The Empty Indifference of ‘Black Mirror’

After a four-year break, the British series “Black Mirror” has returned with five new episodes now streaming on Netflix. The show touts itself as an updated version of Rod Serling’s “The Twilight Zone,” and although “Black Mirror” certainly has elements of the genre Serling inspired, it rarely reaches the existential depths explored by the original six decades ago.

Be warned: This article contains spoilers.

Season six of “Black Mirror” is a mixture of technological dystopia (an element that is foundational to the series) and horror stories. It takes the idea of streaming content to another level, and this is especially obvious in the first episode, “Joan is Awful.” Annie Murphy plays Joan Tait, an executive who works at a nondescript tech company in which algorithms control every outcome. Her existence is generally soulless: she is in a relationship with a “vanilla” man (“Even his cooking is bland!”), she still has feelings for her ex-boyfriend, and is generally unhappy about her life. 

Things take a weird turn when Joan and her current boyfriend decide to watch a show called “Joan is Awful” on a streaming platform, Streamberry, a site essentially identical to Netflix. As they begin to watch, Joan realizes that her life is essentially being live-streamed, except she is played by Salma Hayek. 

The episode becomes one occasion after another for social commentary examining how we relate to the social media and streaming content that is so omnipresent in our lives. Do we give up our identities in order to fill ourselves with more “binge-worthy” dramas, anything to take us away from the paltry nature of our own existence? In principle, this idea ought to have made for a fascinating story, but the entire episode folds in on itself because it becomes an infinite regress of meta-fiction. One is not sure if “Joan is Awful” is making fun of itself, commenting on social issues, or is just one big advertisement for Netflix—and one that is openly giving the audience a middle finger.

“Loch Henry,” the second episode, deals with a theme similar to the one in “Joan is Awful”: What is art and what is content? Two filmmakers stumble into a bizarre story of mass murder in a sleepy town of Loch Henry, Scotland. The unusual nature of this case is that the young man who is making the film finds out his own mother and father are responsible for the despicable acts. Naturally, his life story becomes nothing more than Streamberry content, once again, giving us a Netflix meta unreality. 

“Mazey Day” and “Demon 79” are horror stories. In “Mazey Day,” we see a young actress becoming a werewolf-type creature, as the paparazzi try to capture that money shot showing her transformation. “Demon 79” takes place in 1979 England and starts out well with an aesthetic nod to movies like “The Omen” (1976), as well as the grindhouse and giallo horror genres. A young woman accidentally summons a demon who tells her that she must murder three people in three days or else the world will end. The theme of a demon is a perennial one but it slips into an all too predictable trope of social issues commentary in which all Tories and conservatives are evil and it is because of them that the world will end in an armageddon. At this point, such ridiculous repetitions don’t even evoke frustration, merely boredom. The lack of imagination is palpable.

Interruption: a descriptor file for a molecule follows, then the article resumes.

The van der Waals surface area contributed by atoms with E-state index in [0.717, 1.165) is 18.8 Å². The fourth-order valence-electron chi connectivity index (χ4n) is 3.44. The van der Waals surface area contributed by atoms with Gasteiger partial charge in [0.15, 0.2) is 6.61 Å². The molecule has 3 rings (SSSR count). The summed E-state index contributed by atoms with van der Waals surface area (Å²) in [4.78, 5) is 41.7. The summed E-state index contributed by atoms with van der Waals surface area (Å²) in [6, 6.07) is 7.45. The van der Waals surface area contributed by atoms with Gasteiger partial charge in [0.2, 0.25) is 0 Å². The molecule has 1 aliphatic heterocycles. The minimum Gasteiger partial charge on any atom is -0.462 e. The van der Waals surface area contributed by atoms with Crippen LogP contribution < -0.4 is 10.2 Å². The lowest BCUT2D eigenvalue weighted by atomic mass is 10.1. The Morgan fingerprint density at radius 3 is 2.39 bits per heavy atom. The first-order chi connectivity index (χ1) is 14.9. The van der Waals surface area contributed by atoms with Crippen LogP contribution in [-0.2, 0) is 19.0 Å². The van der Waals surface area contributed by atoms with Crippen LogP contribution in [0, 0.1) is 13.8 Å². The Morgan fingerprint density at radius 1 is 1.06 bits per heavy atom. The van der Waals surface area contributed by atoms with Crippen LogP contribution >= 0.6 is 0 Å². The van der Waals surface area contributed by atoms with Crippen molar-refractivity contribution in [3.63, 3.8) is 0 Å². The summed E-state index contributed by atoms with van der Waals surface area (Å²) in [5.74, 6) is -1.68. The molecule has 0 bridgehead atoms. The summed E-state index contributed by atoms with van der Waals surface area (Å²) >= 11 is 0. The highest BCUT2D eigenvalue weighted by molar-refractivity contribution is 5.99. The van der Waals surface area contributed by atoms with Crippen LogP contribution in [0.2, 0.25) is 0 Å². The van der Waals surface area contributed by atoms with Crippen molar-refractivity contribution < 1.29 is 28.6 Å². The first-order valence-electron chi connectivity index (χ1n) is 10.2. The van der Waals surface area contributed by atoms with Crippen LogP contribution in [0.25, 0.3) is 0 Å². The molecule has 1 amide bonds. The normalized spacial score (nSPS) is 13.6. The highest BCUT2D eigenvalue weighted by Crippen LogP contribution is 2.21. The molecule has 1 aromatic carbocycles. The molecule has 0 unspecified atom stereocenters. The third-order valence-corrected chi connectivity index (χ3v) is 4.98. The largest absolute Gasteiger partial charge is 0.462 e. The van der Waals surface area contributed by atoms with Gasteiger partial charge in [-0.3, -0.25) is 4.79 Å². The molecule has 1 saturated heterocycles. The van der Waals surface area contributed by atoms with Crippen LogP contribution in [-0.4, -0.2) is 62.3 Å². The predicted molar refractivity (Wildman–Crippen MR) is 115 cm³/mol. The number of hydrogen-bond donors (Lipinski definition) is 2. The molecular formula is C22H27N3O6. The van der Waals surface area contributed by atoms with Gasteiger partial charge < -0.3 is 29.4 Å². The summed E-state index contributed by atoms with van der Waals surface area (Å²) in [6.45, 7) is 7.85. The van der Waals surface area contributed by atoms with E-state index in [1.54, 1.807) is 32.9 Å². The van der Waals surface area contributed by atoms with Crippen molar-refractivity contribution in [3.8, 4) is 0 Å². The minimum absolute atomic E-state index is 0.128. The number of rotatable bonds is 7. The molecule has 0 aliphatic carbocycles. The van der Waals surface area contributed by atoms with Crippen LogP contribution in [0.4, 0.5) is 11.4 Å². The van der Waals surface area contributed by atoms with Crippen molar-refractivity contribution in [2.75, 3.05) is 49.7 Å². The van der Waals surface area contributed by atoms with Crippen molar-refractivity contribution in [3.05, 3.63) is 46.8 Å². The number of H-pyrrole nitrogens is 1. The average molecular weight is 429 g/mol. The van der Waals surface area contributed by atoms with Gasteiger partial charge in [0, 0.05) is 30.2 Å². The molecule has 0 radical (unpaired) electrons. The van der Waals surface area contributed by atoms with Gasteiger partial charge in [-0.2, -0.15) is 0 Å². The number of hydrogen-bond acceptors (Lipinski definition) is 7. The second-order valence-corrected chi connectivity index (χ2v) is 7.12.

The one episode that suggested the most potential, “Beyond the Sea,” is about two astronauts in space who experience the collapse of their lives as they know them. It is alternate 1969. Everything is imbued aesthetically with the spirit of the 1960s but the civilization they encounter is far more advanced than the one we’re experiencing right now. 

While Cliff and David are in outer space, their bodily replicas are with their respective families. In order to spend time with their families, the real Cliff and David transfer their consciousnesses into the replicas. One night, David’s family (including the replica) is brutally murdered by a Charles Manson-like cult that believes man should not tamper with nature and build mechanical replicas. Because of this event, David falls into a deep depression and in order to help him out, Cliff offers his own replica to David who needs a reprieve from the extreme alienation he’s feeling. 

Cliff’s wife Lana at first doesn’t know how to deal with seeing her husband’s replica imbued with David’s consciousness but an attraction between the two soon develops. The story itself is in many ways perfect: an occasion to explore individual identity and the meaning of love. Instead, it remains on the surface of consciousness.

“Black Mirror” has always had a dark and deviant bent but it somehow always remained planted in a specific time and place. Here, we witness the sheer timelessness and spacelessness, which have become hallmarks of our current society. Neither here nor there, dabbling in pseudo-history with the purpose of advancing ideology, “Black Mirror” leaves the viewer with an empty feeling of that most awful of human conditions: indifference.

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About Emina Melonic

Emina Melonic is an adjunct fellow of the Center for American Greatness. Originally from Bosnia, a survivor of the Bosnian war and its aftermath of refugee camps, she immigrated to the United States in 1996 and became an American citizen in 2003. She has a Ph.D. in comparative literature. Her writings have appeared in National Review, The Imaginative Conservative, New English Review, The New Criterion, Law and Liberty, The University Bookman, Claremont Review of Books, The American Mind, and Splice Today. She lives near Buffalo, N.Y.

Photo: Bryan Bedder/Getty Images for Netflix

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